Steve Bannon Pulled from New Yorker Festival After Jimmy Fallon, Jim Carrey and More Threaten to Walk
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"I've thought this through and talked to colleagues and I've reconsidered," says New Yorker editor David Remnick about Bannon's inclusion at the event. "I've changed my mind."

The New Yorker has pulled the plug on a planned appearance by Steve Bannon at an upcoming event after other attendees, including Hollywood stars, threatened to walk.

"I don't want well-meaning readers and staff members to think that I've ignored their concerns. I've thought this through and talked to colleagues -- and I've re-considered," said New Yorker editor David Remnick in a lengthy statement. "I've changed my mind. There is a better way to do this."

He went on to add that "if the opportunity presents itself I'll interview him in a more traditionally journalistic setting as we first discussed, and not on stage."

As news of the former White House chief strategist's headlining appearance spread on Monday, more and more of the festival's celebrity guests began to makes waves as they took to Twitter to express their dissatisfaction at his inclusion, and ultimately began to threaten to back out of their own scheduled appearances.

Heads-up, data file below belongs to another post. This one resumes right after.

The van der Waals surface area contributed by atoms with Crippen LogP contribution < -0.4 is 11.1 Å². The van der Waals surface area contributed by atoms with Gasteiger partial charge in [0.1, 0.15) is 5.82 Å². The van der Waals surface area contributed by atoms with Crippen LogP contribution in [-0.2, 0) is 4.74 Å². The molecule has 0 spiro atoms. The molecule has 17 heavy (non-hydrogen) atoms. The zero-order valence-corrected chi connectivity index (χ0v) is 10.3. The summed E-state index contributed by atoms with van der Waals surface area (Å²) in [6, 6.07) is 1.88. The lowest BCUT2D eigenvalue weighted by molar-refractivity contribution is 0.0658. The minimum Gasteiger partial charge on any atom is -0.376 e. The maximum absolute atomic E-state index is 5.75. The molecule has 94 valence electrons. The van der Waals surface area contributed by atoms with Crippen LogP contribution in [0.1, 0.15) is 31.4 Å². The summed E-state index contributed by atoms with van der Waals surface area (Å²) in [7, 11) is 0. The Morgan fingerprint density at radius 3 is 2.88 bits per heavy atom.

Jimmy Fallon, Jim Carrey, Judd Apatow, Patton Oswalt and John Mulaney were all scheduled to appear, but one by one they began to make it clear that if Bannon were the headliner, they wouldn't be showing up at all.

The outrage expanded beyond just the scheduled attendees, with several more political and Hollywood figures expressing their dissatisfaction at Bannon's inclusion in the three-day event.

In the end, Remnick bowed to the pressure, which he admitted in his statement also came from members of his own staff at The New Yorker and uninvited Bannon to the festival, which is scheduled to kick off on Friday, Oct. 5. Most of the outraged celebrities have accepted Remnick's reversal and will be in attendance as anticipated.

Bannon, on the other hand, wasn't happy about Remnick's decision at all, calling the move "gutless" in a statement to the Associated Press. "After being contacted several months ago and with seven weeks of continual requests for this event, I accepted The New Yorker's invitation with no thought of an honorarium," Bannon said.

"The reason for my acceptance was simple: I would be facing one of the most fearless journalists of his generation. In what I would call a defining moment, David Remnick showed he was gutless when confronted by the howling online mob." Remnick has not responded to Bannon's comments.

Bannon was co-founder and former executive chairman of alt-right website Breitbart News before accepting a high-level position in the Trump campaign, and ultimately serving as Chief Strategist under President Trump for seven months. The populist conservative's outspoken personality has seen him labeled by some critics as a white nationalist, which he denies.

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